Once upon a time, two partial proteins named Glutenin and Gliadin fell in love. Both were brought up in a small town called Endosperm in the great State of Wheat Kernel.

Even though they were closely related (let’s just say 2nd cousins for the censors), their love for each other was intense, so they decided to bond in a holy matrimony. The wedding was a beautiful one, overseen by Reverend Water. All was going great at the reception until a cretin named Mr. Yeast crashed the party. Mr. Yeast has stomach problems, and when he dipped into the hydration punchbowl and danced around, he released lots of  gas (real bad). Luckily the new couple, now calling themselves the Glutens, created a net to stop the gas from embarrassing the whole party. Mr. Salt and Mrs. Oil were also invaluble in strengthing the net holding that ungodly gas at bay.

As the party progressed, the heat rose and the gasses grew and grew and grew, until the whole reception decided to go into a warm (a very warm) room. There, even though things got a little crusty, they worked everything out, to a crunchy end.

Okay already, I know it’s a goofy story, but as I push my hand into the finest corn flour I’ve ever seen, I realize I need to replicate the gluten net holding any gasses that yeast will release. This will be the only way for me to get some sort of rise out of my non-gluten experiment. I have promised many customers who are gluten or wheat intolerant that I will come up with something soon.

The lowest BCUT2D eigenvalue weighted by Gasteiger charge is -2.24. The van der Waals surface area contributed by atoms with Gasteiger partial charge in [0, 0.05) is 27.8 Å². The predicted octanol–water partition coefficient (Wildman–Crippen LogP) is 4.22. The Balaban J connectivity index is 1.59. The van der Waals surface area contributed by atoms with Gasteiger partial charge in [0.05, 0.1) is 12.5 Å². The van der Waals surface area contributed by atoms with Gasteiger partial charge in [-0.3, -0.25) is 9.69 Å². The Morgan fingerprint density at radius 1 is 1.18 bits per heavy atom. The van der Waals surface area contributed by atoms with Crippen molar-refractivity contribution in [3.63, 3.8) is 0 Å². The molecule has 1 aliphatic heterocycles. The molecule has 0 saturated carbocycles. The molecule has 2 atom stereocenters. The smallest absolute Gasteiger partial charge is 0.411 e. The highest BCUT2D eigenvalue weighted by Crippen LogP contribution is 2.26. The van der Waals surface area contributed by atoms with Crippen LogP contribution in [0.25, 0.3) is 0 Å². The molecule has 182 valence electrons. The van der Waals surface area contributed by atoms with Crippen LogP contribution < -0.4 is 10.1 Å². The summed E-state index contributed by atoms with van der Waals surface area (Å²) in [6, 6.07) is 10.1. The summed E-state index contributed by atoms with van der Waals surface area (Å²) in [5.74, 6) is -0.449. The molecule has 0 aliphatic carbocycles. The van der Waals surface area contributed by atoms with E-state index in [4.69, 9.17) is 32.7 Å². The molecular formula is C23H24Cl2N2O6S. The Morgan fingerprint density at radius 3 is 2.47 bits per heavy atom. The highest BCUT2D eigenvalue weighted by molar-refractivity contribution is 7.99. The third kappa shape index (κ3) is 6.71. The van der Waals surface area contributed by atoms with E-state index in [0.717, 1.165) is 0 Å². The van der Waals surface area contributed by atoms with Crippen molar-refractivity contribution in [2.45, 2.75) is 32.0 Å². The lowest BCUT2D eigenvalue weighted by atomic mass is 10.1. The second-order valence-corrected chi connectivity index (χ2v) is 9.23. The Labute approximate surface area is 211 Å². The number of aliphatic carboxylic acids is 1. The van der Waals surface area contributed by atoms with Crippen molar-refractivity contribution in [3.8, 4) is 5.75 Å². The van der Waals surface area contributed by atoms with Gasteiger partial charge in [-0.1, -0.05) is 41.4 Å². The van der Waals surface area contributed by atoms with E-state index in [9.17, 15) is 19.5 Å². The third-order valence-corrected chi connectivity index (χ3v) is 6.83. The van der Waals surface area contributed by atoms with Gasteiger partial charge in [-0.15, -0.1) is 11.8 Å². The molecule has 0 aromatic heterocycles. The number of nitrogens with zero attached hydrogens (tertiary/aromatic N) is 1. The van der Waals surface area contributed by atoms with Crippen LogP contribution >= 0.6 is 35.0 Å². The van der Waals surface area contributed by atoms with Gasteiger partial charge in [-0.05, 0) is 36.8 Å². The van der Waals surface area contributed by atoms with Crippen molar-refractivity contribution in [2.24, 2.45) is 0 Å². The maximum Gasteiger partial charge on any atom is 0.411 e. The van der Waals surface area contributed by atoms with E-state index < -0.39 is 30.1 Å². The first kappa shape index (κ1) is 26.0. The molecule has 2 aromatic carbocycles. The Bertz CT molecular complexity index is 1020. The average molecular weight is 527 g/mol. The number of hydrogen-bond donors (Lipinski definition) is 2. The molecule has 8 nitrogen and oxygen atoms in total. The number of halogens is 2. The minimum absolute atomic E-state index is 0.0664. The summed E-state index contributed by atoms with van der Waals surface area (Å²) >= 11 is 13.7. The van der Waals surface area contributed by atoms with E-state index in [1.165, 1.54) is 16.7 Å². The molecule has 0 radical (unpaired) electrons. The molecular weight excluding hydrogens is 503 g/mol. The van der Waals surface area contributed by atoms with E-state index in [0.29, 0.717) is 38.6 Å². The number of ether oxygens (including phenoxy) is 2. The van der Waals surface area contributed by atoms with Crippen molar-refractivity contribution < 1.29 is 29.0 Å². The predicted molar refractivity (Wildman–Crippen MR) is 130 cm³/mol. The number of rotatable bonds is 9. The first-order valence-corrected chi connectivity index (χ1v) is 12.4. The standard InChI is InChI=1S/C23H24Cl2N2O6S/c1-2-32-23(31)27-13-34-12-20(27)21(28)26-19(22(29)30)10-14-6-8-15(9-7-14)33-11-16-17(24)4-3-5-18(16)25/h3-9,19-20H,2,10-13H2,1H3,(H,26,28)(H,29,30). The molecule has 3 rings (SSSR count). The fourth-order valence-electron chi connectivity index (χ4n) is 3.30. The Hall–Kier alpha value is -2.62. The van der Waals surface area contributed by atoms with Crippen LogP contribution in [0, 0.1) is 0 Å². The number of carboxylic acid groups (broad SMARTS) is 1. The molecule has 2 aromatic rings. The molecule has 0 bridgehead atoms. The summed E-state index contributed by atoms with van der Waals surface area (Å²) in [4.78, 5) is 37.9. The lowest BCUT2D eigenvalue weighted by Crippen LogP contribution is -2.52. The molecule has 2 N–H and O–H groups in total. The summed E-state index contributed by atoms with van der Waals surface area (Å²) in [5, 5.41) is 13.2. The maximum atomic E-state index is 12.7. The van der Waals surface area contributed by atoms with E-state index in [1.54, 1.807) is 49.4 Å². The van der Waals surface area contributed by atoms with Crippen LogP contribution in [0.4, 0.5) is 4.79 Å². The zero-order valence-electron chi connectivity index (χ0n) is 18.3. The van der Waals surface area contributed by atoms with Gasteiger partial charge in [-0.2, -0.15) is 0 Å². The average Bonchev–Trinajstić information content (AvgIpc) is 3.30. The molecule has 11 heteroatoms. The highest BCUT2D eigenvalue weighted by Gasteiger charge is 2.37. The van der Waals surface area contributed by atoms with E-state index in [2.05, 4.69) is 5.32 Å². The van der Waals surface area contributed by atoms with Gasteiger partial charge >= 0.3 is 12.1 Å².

This is a daunting experiment, and I have not even cracked “book one” on the subject. I have competed in the non-gluten challenge at the World Pizza Championships, however, and know that Europeans have an affinity for certain flours such as chickpea and rice. I’m using some local corn flour and am excited because I saw this corn grown on the stalk last summer, harvested this fall, stripped off the cobs this winter and milled just recently by my friends Michelle Ajamian and Brandon Jaegar.